Going to a hardcore show nowadays is an interesting, if not slightly disturbing, thing. Upon walking in, almost immediately, you are greeted by the sight of legions of hardcore kids; close shaved hair cuts, Nike Air Maxes (or similar shoes), camo shorts, and a shirt from one of the same three 80’s/90’s hardcore bands (Trapped Under Ice, Madball, or Youth of Today). And, more importantly than how they look – standing there in their get ups, arms folded across their chest or firmly bringing a cigarette to their lips – is the attitude they exert; one of hostility and, somewhat oddly given hardcore’s basic principles, of conformity. These people are unflinching, devoted to whatever character they are playing and seemingly unable to take a joke at the expense of hardcore or deviate much from their standard genre listening beyond hardcore.
This intro, while admiringly highly slanderous, does serve a purpose, as when walking into one of the last Weekend Nachos shows recently in Philadelphia, a different sight was to be seen than the legions of scowling hardcore kids. To be fair, this was partially due to the massive amount of grindcore fans, greasy crust punks and skinny kids in Infest shirts desperately hoping Chris Dodge might be there. But Weekend Nachos is still fairly popular in the more “normal” hardcore scene, and so, there was a moderate amount of hardcore kids. However, instead of attending the show with the normal stone face, arms crossed approach, a true statistical anomaly occurred, and hardcore kids were seen smiling. It was bizarre as well as somewhat unsettling, but the tone was different than normal hardcore shows; lighter, as if everyone was there truly just to have fun. As if somehow, a band with a name like “Weekend Nachos” brought out their lighter side, forcing them to acknowledge that maybe hardcore wasn’t as serious as they would all like to believe it is.
Of course, upon seeing the guys in Weekend Nachos enter the stage, it sort of all makes sense. They wore tie dye head bands and, realistically, look a bit like grown up versions of cliche high school movie nerds. Adding to their ever menacing presence, they all smiled the entire time, encouraged crowd involvement and, most importantly, thanked everyone excessively and sincerely for being there. Weekend Nachos is a band who simply loves playing, and their energy is contagious, pulsating through the crowd and causing that once stiff, brooding group of hardcore kids to actually smile for once in their lives at a show, taking a bit of joke at hardcore’s expense, and getting just as excited as the die hard grind fans when they played as stupid of a song as “Snowball Fight”.
This all, of course, seems completely irrelevant in the grand scheme of a review. After all, how, exactly, does a band’s ability to make hardcore kids smile factor into the overall strength of their record? And, honestly, for most other bands, it would barely affect their record at all. But Weekend Nachos is not like other bands, and that becomes important to understand in the grand scheme of listening to them. It is their energy, almost like a shot of crystal clear cocaine, that gives the band their strength, and that is exactly where the former paragraphs of seemingly pointless set-up become relevant. Because after over ten years as a band, Weekend Nachos has still kept their same level of unrelenting, infectious energy. Without knowing the true purity of their music, the passion that drives it all, the overall enthusiasm for it, an album like Apology loses so much context, which is truly unforgivable considering it is their swan song and, therefore, deserves as much attention as it can possibly get. But while you read the actual meat of this review, please keep in mind that without the heart WN put into it, it is all for naught.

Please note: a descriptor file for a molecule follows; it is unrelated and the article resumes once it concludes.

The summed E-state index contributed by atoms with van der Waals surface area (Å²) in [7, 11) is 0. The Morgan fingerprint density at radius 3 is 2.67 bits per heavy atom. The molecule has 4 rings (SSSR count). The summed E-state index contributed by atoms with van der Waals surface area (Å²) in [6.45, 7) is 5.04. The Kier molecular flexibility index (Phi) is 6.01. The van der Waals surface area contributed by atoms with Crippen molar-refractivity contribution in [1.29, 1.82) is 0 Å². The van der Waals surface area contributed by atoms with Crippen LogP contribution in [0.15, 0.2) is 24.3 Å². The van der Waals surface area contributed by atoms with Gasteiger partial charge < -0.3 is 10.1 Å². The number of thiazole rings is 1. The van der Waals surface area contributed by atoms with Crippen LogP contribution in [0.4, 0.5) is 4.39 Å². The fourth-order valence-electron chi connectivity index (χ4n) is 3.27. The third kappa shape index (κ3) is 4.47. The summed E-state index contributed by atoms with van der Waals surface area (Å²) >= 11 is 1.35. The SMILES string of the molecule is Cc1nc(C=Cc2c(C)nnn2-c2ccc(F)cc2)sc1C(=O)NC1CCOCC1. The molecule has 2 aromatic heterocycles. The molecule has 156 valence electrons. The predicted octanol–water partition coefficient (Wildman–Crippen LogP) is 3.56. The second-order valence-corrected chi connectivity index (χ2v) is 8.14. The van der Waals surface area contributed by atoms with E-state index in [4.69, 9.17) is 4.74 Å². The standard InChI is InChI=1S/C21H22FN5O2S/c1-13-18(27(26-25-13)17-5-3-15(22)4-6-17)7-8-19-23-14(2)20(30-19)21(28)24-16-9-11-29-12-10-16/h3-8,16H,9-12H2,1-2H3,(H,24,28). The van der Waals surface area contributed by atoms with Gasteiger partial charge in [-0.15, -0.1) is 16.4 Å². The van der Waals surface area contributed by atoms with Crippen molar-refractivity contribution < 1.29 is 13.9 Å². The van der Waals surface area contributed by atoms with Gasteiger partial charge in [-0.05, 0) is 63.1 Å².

Upon their inception – just as many other powerviolence bands before them – Weekend Nachos was, at best, a very good Infest rip off band. They understood the mechanics of powerviolence, when to screech, when to do blast beats and when to bring the sludgy, slightly groovy breakdowns. But realistically, WN had little to set them apart from the competition. However, by the time 2009 rolled around, Weekend Nachos had established a new formula, one which could be heard in full on their Relapse Records debut, Unforgivable. Their attack was a bit more refined, in the sense that instead of the classic powerviolence style of throwing blast beats at the listener until the song stops, they had begun to develop a noticeably more metallic leaning, a decision that helped to flush out their sound and make it ultimately chunkier. Along with this, Weekend Nachos added a nod to other styles of hardcore outside of their particular powerviolence subgenre, most interestingly borrowing the groovy, mosh oriented breakdowns of youth crew, as well as stealing the affinity for gang vocals. With all of this, Weekend Nachos escaped the plight of being just another Infest worship band and instead became a standard powerviolence entry point for many, as their sound was abrasive enough to be outside the norm for hardcore, but still welcoming enough to draw in hardcore fans looking for a less punishing experience than say Man Is The Bastard.